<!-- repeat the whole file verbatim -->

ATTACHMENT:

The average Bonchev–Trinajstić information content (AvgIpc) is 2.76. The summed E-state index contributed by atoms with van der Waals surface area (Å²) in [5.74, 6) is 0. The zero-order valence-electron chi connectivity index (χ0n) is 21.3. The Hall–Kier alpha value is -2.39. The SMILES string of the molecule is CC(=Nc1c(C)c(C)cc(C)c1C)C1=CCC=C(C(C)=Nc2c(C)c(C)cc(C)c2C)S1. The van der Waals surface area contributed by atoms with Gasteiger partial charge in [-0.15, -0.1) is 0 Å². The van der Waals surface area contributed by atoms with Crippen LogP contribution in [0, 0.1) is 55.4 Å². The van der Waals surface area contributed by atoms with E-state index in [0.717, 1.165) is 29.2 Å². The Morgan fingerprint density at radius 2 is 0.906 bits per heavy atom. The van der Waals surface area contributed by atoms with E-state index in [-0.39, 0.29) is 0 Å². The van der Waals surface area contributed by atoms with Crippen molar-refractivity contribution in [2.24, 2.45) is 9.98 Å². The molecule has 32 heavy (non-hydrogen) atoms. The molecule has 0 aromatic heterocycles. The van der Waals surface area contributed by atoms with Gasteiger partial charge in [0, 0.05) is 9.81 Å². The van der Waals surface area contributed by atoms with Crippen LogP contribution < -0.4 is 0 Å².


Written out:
The average Bonchev–Trinajstić information content (AvgIpc) is 2.76. The summed E-state index contributed by atoms with van der Waals surface area (Å²) in [5.74, 6) is 0. The zero-order valence-electron chi connectivity index (χ0n) is 21.3. The Hall–Kier alpha value is -2.39. The SMILES string of the molecule is CC(=Nc1c(C)c(C)cc(C)c1C)C1=CCC=C(C(C)=Nc2c(C)c(C)cc(C)c2C)S1. The van der Waals surface area contributed by atoms with Gasteiger partial charge in [-0.15, -0.1) is 0 Å². The van der Waals surface area contributed by atoms with Crippen LogP contribution in [0, 0.1) is 55.4 Å². The van der Waals surface area contributed by atoms with E-state index in [0.717, 1.165) is 29.2 Å². The Morgan fingerprint density at radius 2 is 0.906 bits per heavy atom. The van der Waals surface area contributed by atoms with E-state index in [-0.39, 0.29) is 0 Å². The van der Waals surface area contributed by atoms with Crippen molar-refractivity contribution in [2.24, 2.45) is 9.98 Å². The molecule has 32 heavy (non-hydrogen) atoms. The molecule has 0 aromatic heterocycles. The van der Waals surface area contributed by atoms with Gasteiger partial charge in [0, 0.05) is 9.81 Å². The van der Waals surface area contributed by atoms with Crippen LogP contribution < -0.4 is 0 Å².